Early Stage Assessment and Course of Acute Stress Disorder After Mild Traumatic Brain Injury
AuthorBroomhall, LGJ; Clark, CR; McFarlane, AC; O'Donnell, M; Bryant, R; Creamer, M; Silove, D
Source TitleJOURNAL OF NERVOUS AND MENTAL DISEASE
PublisherLIPPINCOTT WILLIAMS & WILKINS
Document TypeJournal Article
CitationsBroomhall, L. G. J., Clark, C. R., McFarlane, A. C., O'Donnell, M., Bryant, R., Creamer, M. & Silove, D. (2009). Early Stage Assessment and Course of Acute Stress Disorder After Mild Traumatic Brain Injury. JOURNAL OF NERVOUS AND MENTAL DISEASE, 197 (3), pp.178-181. https://doi.org/10.1097/NMD.0b013e318199fe7f.
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C1 - Journal Articles Refereed
Although it has been established that acute stress disorder (ASD) and posttraumatic stress disorder occur after mild traumatic brain injury (MTBI) the qualitative differences in symptom presentation between injury survivors with and without a MTBI have not been explored in depth. This study aimed to compare the ASD and posttraumatic stress disorder symptom presentation of injury survivors with and without MTBI. One thousand one hundred sixteen participants between the ages of 17 to 65 years (mean age: 38.97 years, SD: 14.23) were assessed in the acute hospital after a traumatic injury. Four hundred seventy-five individuals met the criteria for MTBI. Results showed a trend toward higher levels of ASD in the MTBI group compared with the non-MTBI group. Those with a MTBI and ASD had longer hospital admissions and higher levels of distress associated with their symptoms. Although many of the ASD symptoms that the MTBI group scored significantly higher were also part of a postconcussive syndrome, higher levels of avoidance symptoms may suggest that this group is at risk for longer term poor psychological adjustment. Mild TBI patients may represent a injury group at risk for poor psychological adjustment after traumatic injury.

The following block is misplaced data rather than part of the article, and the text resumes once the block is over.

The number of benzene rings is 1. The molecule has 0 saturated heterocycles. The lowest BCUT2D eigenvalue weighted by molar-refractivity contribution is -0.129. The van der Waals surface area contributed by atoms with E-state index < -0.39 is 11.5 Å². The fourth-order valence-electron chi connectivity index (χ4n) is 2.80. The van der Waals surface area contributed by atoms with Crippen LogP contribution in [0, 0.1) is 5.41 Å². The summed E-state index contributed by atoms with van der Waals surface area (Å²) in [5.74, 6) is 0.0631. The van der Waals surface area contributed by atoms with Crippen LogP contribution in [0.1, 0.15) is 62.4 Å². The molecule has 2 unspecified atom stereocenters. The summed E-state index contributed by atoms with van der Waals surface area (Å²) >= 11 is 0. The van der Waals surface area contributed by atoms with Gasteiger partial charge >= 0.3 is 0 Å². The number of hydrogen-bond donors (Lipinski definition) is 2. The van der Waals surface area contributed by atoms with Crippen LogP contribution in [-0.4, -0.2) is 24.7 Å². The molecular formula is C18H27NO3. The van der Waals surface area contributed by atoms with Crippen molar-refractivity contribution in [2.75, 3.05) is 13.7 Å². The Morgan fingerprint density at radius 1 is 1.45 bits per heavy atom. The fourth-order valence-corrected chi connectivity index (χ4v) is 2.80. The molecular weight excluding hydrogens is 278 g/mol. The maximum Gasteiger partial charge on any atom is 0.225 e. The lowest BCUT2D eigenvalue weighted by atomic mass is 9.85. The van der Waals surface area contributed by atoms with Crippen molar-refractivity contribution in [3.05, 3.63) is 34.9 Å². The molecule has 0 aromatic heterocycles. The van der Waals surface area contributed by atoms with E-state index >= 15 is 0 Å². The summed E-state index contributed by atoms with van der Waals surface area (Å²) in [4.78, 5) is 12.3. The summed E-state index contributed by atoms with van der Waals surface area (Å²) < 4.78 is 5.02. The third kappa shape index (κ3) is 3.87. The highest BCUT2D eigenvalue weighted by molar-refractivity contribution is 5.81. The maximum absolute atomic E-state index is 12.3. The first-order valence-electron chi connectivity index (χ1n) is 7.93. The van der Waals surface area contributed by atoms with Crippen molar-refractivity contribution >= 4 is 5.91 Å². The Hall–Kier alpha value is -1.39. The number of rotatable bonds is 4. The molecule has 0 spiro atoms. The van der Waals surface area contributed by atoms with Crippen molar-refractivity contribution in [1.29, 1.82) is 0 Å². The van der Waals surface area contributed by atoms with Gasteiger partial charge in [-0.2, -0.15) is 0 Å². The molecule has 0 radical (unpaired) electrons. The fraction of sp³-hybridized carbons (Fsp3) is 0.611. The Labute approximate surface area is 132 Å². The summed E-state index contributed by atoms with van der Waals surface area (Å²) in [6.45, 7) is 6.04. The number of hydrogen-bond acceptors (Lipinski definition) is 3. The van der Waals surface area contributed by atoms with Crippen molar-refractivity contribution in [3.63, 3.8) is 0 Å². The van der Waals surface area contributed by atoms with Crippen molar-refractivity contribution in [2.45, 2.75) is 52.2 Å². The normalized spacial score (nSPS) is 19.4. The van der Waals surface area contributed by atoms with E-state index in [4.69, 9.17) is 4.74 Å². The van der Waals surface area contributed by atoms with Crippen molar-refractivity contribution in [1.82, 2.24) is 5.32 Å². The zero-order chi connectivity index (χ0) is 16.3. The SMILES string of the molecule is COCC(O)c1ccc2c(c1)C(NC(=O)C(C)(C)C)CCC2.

KeywordsPsychiatry (incl. Psychotherapy); Mental Health
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